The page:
Judge rules that Alzheimer’s patient must continue to be fed

Petition filed against Maplewood House in Abbotsford in relation to Margaret Bentley, 82.

A B.C. Supreme Court judge has ruled that an Abbotsford nursing home must continue to feed an Alzheimer’s patient, despite her family’s wishes.

Justice Bruce Greyell presented his decision Monday in Vancouver in the petition brought forward by the daughter and husband of Margaret Bentley.

Katherine Hammond and John Bentley filed the petition against Maplewood Seniors’ Care Society, the Fraser Health Authority and the provincial government.

They presented a written “statement of wishes” completed by Bentley, a former nurse, in 1991 – eight years before the onset of her condition – that she be fed “no nourishment or liquids” if she were in the advanced stages of Alzheimer’s.

They stated she continued to stress her wishes when she was diagnosed with Alzheimer’s in 1999 at the age of 68.

She was moved into Ebenezer Home in Abbotsford in 2005, and was transferred to Maplewood House in 2009.

According to court documents, Bentley has been in a “vegetative state” since 2010, no longer recognizes family members, has not spoken and makes limited physical movements.

Maplewood staff have been feeding her by spoon and offering her liquids. They stated she opens her mouth when a glass or spoon is placed on her lower lip, but also refuses nourishment by keeping her mouth closed.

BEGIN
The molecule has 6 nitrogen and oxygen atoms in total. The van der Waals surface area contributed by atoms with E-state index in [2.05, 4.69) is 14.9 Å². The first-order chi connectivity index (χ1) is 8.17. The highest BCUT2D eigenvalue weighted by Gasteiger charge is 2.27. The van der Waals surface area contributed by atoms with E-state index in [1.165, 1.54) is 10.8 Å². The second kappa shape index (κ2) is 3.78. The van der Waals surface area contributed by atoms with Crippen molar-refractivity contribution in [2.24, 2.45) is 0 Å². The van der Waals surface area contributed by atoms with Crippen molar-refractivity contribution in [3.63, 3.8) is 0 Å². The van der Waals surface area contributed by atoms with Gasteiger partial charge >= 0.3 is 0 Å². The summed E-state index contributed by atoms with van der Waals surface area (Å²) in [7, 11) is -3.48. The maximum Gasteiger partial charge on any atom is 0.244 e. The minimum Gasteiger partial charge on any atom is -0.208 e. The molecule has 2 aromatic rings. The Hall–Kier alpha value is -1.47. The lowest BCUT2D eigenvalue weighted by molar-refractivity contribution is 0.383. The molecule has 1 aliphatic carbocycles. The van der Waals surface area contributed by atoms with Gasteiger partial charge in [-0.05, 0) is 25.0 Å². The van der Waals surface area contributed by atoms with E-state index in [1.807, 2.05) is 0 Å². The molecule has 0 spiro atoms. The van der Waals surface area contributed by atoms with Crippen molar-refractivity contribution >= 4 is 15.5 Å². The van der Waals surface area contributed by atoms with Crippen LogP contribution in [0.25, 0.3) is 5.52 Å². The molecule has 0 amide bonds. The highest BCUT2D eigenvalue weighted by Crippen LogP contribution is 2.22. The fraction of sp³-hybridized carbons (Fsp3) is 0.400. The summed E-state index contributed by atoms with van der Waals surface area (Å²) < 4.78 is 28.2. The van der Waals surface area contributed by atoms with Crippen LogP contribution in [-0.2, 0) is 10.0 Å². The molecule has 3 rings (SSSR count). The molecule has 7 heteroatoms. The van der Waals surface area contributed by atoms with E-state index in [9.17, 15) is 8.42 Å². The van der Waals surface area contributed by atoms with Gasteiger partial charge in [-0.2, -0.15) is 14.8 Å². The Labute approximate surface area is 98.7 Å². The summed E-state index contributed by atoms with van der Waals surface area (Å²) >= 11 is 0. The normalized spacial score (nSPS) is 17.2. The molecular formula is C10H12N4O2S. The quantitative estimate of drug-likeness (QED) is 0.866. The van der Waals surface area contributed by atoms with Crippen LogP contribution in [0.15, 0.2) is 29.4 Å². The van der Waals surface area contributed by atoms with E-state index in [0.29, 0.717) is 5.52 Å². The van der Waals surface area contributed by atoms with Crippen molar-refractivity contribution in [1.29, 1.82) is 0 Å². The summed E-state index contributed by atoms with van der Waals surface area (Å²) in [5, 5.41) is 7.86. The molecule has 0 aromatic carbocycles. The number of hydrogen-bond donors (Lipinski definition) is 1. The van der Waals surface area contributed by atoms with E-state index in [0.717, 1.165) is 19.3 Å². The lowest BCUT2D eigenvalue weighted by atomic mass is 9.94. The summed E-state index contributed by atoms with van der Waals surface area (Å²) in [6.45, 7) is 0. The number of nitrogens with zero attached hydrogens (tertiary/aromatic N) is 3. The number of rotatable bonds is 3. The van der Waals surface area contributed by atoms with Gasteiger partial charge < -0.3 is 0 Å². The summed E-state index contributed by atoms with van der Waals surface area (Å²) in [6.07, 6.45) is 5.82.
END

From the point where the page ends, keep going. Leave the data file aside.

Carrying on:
They argued that denying her food and allowing her to die would constitute neglect and would be a criminal act.

Greyell agreed that Bentley must continue to be fed.

“The finding that Mrs. Bentley is currently capable of making the decision to eat and drink and is communicating her consent through her behaviour means that those providing her with care must continue to offer her assistance with feeding in the form of prompting her with a spoon or glass.”

Greyell also referenced portions of Bentley’s “living will” in which she stated that she “not be kept alive by artificial means or heroic measures.”

He said the most likely interpretation of those words is that Bentley did not want the use of a feeding tube.

“I do not believe many people would consider eating with a spoon or drinking from a glass, even when done with assistance, ‘artificial.’ “

Greyell said denying Bentley food or drink would amount to neglect under the Adult Guardianship Act.

 

 

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